Lonely Planet Writer

An idyllic Tuscan farmhouse once owned by Michelangelo is up for sale

If you have a big budget and are thinking of moving to Italy, a gorgeous farmhouse in Tuscany that used to be owned by Michelangelo is on the market. The famous Italian sculptor, painter, architect and poet of the High Renaissance, who painted the scenes from Genesis on the ceiling of the Sistine Chapel, bought the property in 1549. At the time, he was 74 years old and was just about to begin the massive job of building St. Peter’s Basilica.

An idyllic Tuscan farmhouse once owned by Michelangelo is up for sale. Image: Handsome Properties

Michelangelo asked his nephew Leonardo to find him a property in the area, as his family, the Buonarrotis, are from Tuscany. The six-acre, three-storey property that Leonardo found is just outside the village of Castellina in Chianti, which is situated between Florence and Siena. The classic stone building was built around an 11th century tower, and is known locally as La Torre di Michelangelo, or the Tower of Michelangelo. A copy of the original deed signed by the artist comes with the purchase of the house.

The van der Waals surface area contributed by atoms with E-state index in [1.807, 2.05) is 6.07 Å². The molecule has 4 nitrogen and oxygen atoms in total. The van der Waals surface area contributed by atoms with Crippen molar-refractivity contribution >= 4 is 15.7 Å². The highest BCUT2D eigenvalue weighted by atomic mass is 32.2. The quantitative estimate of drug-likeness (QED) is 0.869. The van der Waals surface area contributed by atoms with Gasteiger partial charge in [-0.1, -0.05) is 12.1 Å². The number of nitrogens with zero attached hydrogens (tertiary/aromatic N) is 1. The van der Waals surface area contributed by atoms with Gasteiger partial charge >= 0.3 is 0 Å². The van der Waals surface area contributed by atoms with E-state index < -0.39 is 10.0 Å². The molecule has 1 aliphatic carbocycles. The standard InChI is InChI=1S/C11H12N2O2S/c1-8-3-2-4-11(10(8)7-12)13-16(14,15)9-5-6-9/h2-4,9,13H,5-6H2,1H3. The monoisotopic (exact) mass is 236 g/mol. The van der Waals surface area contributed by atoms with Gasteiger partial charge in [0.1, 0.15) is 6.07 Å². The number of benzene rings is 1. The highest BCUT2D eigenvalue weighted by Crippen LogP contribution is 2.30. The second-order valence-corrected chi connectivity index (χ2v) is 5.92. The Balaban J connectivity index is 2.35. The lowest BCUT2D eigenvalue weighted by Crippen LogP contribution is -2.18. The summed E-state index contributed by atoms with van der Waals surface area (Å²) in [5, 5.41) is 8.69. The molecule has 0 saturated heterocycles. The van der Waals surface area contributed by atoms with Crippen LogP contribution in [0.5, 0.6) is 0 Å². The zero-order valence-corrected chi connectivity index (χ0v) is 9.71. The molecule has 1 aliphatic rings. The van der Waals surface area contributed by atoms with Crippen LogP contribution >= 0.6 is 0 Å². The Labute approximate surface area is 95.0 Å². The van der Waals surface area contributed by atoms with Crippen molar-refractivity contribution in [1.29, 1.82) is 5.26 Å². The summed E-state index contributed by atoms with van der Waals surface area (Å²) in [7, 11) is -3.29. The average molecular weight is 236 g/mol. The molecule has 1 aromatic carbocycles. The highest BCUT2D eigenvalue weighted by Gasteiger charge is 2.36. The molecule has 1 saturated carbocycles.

A living-room in the Tuscan farmhouse once owned by Michelangelo. Image: Handsome Properties

The property has ten bedrooms and seven bathrooms, and an approximately 12,000-square-foot main house and a 1000-square-foot converted Renaissance oil-mill-turned-guesthouse. Special features include wrought-iron balconies, rustic wood-beam ceilings and a stone courtyard, and there’s a brick barrel-vaulted ceiling in one of the living rooms. A ten-year restoration was made to the façade and interiors of the property, which has its own lemon orchard, an olive grove with 200 olive trees, manicured lawns and vineyards.

Michelangelo’s former Italian villa is up for sale. Image: Handsome Properties

The romantic villa was cherished until 1867 by the Buonarroti family, and is now on sale for €7.5m/$9.37m. For further information, check out the listing here by Handsome Properties International in Charleston, South Carolina.